The necessity for teamwork
God has given us others to minister with, and for the most part these men and women are laypeople gifted by God for the building up of his church. However, under this section, my focus will just be on staff teams, and specifically women working on staff.
(i) Ministries that complement
There is a common problem not often talked about when a woman joins a staff team. If she is involved in a specialty ministry like children, youth or women, as opposed to a more traditional assistant minister’s role, then her senior minister may be encouraging her to take initiative and run events, all because he is wanting to help her. But before too long what often happens is that her ministry grows a life of its own, almost independent of the other ministries happening at church, and problems begin to arise. Training doubles-up, the calendar is unnecessarily full for our parishioners, and tensions arise amongst staff.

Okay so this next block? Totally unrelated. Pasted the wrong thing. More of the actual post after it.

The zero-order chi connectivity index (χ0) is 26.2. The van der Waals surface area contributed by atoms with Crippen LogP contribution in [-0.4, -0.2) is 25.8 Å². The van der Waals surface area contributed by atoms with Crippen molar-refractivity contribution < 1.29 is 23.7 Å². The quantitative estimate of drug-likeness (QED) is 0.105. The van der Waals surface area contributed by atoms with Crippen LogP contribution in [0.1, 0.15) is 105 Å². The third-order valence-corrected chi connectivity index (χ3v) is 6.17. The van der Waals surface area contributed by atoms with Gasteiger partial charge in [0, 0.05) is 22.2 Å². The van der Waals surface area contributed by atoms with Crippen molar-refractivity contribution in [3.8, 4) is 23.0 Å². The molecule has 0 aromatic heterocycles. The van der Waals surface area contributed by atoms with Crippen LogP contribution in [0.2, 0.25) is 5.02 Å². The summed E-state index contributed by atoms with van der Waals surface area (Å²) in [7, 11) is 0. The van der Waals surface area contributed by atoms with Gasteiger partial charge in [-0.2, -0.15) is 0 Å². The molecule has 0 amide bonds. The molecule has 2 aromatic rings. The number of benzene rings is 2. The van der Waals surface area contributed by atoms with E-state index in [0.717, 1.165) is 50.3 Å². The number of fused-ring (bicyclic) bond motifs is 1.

At the risk of stating the completely obvious, staff planning days are helpful in avoiding these problems, as staff can talk about how the different ministries at church will seek to complement each other. If the church has a mission statement, ask how each ministry helps achieve that. Fixing dates when everyone is in the same room helps communication and prevents clashes later on. It will also help the staff see what training and events can be combined or what are lacking as a whole. A women’s worker ideally should be aware of what is happening in the youth ministry, and vice versa. As a result, it is more likely they will also help out in each other’s ministry, such as the youth worker coming to speak to the mums about ‘the internet and your teenager’. We should be interested in other people’s ‘paddocks’, and this always ends up benefiting the ministry we are primarily responsible for.